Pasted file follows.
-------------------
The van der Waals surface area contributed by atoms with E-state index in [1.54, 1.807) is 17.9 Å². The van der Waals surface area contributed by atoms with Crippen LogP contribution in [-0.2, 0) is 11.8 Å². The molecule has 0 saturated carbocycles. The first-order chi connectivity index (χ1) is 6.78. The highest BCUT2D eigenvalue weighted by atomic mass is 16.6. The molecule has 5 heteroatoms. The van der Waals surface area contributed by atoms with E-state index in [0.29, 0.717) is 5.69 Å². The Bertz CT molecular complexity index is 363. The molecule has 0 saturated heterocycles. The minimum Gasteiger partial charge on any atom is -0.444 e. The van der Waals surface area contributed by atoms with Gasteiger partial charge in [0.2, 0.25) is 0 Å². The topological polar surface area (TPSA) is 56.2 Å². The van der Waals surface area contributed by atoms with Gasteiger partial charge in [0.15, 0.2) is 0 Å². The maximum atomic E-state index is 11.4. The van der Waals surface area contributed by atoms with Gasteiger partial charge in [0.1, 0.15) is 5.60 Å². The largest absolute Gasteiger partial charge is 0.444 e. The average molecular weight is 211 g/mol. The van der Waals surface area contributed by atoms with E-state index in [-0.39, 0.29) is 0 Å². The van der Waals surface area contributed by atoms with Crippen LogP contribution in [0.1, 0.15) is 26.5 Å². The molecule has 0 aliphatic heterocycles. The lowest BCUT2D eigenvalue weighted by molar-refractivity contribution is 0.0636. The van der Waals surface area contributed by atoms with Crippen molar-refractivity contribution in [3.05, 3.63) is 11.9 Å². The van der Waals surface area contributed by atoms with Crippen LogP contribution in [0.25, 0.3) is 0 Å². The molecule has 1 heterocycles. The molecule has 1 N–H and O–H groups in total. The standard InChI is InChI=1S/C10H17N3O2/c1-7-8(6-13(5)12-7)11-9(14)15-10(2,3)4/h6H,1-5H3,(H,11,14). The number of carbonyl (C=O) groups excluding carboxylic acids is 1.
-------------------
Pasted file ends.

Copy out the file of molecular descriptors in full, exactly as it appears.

The van der Waals surface area contributed by atoms with E-state index in [1.54, 1.807) is 17.9 Å². The van der Waals surface area contributed by atoms with Crippen LogP contribution in [-0.2, 0) is 11.8 Å². The molecule has 0 saturated carbocycles. The first-order chi connectivity index (χ1) is 6.78. The highest BCUT2D eigenvalue weighted by atomic mass is 16.6. The molecule has 5 heteroatoms. The van der Waals surface area contributed by atoms with E-state index in [0.29, 0.717) is 5.69 Å². The Bertz CT molecular complexity index is 363. The molecule has 0 saturated heterocycles. The minimum Gasteiger partial charge on any atom is -0.444 e. The van der Waals surface area contributed by atoms with Gasteiger partial charge in [0.2, 0.25) is 0 Å². The topological polar surface area (TPSA) is 56.2 Å². The van der Waals surface area contributed by atoms with Gasteiger partial charge in [0.15, 0.2) is 0 Å². The maximum atomic E-state index is 11.4. The van der Waals surface area contributed by atoms with Gasteiger partial charge in [0.1, 0.15) is 5.60 Å². The largest absolute Gasteiger partial charge is 0.444 e. The average molecular weight is 211 g/mol. The van der Waals surface area contributed by atoms with E-state index in [-0.39, 0.29) is 0 Å². The van der Waals surface area contributed by atoms with Crippen LogP contribution in [0.1, 0.15) is 26.5 Å². The molecule has 0 aliphatic heterocycles. The lowest BCUT2D eigenvalue weighted by molar-refractivity contribution is 0.0636. The van der Waals surface area contributed by atoms with Crippen molar-refractivity contribution in [3.05, 3.63) is 11.9 Å². The van der Waals surface area contributed by atoms with Crippen LogP contribution in [0.25, 0.3) is 0 Å². The molecule has 1 heterocycles. The molecule has 1 N–H and O–H groups in total. The standard InChI is InChI=1S/C10H17N3O2/c1-7-8(6-13(5)12-7)11-9(14)15-10(2,3)4/h6H,1-5H3,(H,11,14). The number of carbonyl (C=O) groups excluding carboxylic acids is 1.